Scotland mourns the death of a dialect

2012-10-09 11:08

Bobby Hogg, the last native speaker of a dialect originating from a remote fishing village in northern Scotland, has died - and so has the dialect he spoke, eTurboNews reports. 

After the 92-year-old's death the dialect known as Cromarty fisherfolk, has been consigned to a collection of brief, distorted audio clips.

According to Robert Millar, a reader in linguistics at the School of Language and Literature at Aberdeen University, it is the first unique dialect to be lost in Scotland.

He added that Cromarty fisherfolk appears to be the only descendant from the Germanic linguistic world in which no "wh" pronunciation existed.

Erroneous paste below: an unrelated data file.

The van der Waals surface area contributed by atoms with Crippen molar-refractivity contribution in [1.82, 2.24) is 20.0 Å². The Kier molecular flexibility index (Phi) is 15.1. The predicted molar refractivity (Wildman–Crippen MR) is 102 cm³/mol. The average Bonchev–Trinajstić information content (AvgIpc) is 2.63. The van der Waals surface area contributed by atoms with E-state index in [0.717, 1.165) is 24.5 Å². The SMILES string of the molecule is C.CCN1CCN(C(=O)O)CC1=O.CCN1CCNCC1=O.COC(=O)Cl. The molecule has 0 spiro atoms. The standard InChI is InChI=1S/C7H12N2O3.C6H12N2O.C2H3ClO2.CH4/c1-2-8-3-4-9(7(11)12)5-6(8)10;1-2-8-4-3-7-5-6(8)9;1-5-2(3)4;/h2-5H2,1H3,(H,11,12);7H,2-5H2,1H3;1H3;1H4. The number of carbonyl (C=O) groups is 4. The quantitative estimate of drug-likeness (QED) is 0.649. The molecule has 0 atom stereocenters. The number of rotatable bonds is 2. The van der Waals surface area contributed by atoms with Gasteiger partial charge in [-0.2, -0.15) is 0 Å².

"'What' would become 'at' and 'where' would just be 'ere'," he said.

Director of Scottish Language Dictionaries Chris Robinson has said: "The loss of Cromarty is symptomatic of a greater, general decline in the use of the Scots language, and should be a wake-up call to save other struggling dialects."

Millar agrees, arguing that the decline in Scots language represents a wider global trend.

There are some 6,000 to 7,000 languages in the world and it is estimated that they are disappearing at a rate of one every two weeks.

Read more on:    travel international

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